Wednesday, September 28, 2011

Lateral Thinking

I spent this past weekend with some amazing authors and industry professionals at the SCBWI Carolinas conference. Except it was only when John Claude Bemis gave the closing speech that I felt I was truly swimming in my element.

His talk was about lateral thinking, which apparently expats and multilinguals do very well.

I was like: Hey! That's me! Until he gave us the warm up exercise and I couldn't come up with any evidence that I deserved the points.

In my defense, it was a low-caf Sunday morning and I'd just been bombarded with three days of information. Anyway - my contribution is a red fez - to anyone else who was there.

So Sunday night I go home to mull over everything I've learned. I pick up the short stories on the nightstand, figuring if I could get a few of those in, it would quiet the buzz in my head.

Picture this:

I'm reading in bed, engrossed in the story of an asphalt layer (John Grisham's contribution to Don't Quit Your Day Job) when my dear, dear, dearest husband mutters:

Cordless Super Jerky Blaster?

Now, usually, I ignore everyone and keep reading, but the odd combination of words just pulled me right out of the book.

Me: Did you just say Cordless Super Jerky Blaster?

You should know, my husband speaks English as a fifth language (very well, I might add) so he can be... mislead by some phrases. But he was reading the Nothern Tool catalog.

He offers me the catalog with a gesture that says "Please, help me understand!"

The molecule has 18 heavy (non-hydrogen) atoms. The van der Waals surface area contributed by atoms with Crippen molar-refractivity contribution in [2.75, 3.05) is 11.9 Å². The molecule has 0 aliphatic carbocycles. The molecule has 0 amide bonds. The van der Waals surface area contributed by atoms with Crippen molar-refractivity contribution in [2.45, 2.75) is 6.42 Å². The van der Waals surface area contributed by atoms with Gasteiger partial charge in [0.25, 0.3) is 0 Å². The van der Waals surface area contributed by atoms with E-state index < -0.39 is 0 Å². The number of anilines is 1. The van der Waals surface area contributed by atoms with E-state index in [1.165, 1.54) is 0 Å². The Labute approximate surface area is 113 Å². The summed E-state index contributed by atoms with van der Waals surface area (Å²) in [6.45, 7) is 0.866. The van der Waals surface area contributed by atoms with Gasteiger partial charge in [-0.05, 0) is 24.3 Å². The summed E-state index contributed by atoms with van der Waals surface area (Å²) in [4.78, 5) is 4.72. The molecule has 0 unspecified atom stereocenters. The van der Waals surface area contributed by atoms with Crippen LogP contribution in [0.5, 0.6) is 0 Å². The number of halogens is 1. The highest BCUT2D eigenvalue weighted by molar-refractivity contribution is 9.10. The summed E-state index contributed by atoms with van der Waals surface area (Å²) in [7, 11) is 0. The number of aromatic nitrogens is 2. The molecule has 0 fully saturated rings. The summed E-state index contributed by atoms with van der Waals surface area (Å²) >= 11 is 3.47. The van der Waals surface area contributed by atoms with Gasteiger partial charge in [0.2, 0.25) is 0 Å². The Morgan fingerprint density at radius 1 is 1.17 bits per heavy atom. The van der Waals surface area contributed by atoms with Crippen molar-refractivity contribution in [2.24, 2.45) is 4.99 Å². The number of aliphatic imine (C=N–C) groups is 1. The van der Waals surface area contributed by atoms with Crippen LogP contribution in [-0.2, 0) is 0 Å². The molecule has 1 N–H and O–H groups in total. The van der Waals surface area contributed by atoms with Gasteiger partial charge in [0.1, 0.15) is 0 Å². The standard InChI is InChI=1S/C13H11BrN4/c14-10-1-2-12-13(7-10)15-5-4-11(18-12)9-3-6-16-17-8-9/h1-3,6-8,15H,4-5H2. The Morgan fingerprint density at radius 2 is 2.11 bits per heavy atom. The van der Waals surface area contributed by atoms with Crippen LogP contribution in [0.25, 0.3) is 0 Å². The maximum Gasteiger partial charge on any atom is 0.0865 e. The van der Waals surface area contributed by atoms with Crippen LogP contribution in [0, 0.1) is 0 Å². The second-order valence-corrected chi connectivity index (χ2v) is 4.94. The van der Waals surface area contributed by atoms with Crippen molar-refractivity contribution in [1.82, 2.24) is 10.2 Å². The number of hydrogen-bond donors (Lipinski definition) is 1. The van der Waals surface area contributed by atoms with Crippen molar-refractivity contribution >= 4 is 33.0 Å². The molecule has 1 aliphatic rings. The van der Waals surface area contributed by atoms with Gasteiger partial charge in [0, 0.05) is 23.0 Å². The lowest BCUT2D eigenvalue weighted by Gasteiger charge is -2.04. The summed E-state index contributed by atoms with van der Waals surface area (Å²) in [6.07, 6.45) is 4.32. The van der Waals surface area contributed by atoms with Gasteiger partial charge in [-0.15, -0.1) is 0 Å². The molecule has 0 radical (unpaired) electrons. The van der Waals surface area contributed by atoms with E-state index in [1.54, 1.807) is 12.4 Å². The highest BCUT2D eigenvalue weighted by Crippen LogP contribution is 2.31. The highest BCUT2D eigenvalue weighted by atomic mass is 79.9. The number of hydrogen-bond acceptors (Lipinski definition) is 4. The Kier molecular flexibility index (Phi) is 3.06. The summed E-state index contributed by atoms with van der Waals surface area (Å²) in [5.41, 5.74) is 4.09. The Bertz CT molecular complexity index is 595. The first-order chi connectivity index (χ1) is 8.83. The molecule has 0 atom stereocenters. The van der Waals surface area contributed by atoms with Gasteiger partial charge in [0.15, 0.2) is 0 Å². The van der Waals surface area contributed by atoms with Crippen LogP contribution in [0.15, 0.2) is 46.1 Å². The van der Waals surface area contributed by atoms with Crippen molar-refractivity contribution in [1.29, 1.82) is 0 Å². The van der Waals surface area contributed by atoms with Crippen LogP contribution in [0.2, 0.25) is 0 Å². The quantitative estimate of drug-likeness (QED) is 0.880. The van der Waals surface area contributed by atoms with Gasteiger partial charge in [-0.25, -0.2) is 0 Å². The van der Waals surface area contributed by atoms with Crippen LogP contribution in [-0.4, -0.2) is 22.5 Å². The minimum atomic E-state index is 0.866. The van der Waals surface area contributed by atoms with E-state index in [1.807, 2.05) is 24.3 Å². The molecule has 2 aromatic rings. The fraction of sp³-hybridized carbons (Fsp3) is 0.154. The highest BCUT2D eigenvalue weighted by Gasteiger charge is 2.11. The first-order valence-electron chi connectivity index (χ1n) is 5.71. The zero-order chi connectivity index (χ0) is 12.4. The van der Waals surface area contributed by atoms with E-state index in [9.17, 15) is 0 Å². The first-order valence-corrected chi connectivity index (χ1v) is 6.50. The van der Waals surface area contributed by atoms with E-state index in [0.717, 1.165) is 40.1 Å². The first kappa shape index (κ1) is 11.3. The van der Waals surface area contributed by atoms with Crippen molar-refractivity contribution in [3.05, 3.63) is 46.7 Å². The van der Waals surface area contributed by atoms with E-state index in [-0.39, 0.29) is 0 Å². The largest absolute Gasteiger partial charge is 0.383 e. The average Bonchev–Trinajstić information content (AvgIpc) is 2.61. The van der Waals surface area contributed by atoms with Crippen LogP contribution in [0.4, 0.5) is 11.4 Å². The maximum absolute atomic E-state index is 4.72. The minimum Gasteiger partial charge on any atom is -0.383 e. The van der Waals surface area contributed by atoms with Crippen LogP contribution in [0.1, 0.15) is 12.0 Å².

And here's where I:

1) Start laughing until my sides split


2) Come up with some great lateral thinking

All I could picture was:

Codename: Kids Next Door

via wikipedia
Have you seen this bunch of ten year olds take down an adult lately? Well, the Cordless Super Jerky Blaster looks EXACTLY like something they would use. AND the next pages in the tool catalog feature go carts to mount them on! Plus a plethora of other interesting items, but I'll let you explore them on your own.

The point of all this is: You don't need to be an ex-expat, or multilingual, or a transplant to find ideas for your lateral thinking. Lateral thinking is just ordinary stuff that you use in an extraordinary way.

Monday, September 26, 2011

The Cilician Gates

image via wikipedia
I remember taking down pages and pages (and pages) of notes about Alexander The Great in Mrs. Wilcox's class. That must have been 9th grade, I think. Maybe we called it World History too. Anyhoo, I recall something about the strategic importance of the Cilician Gates from back then.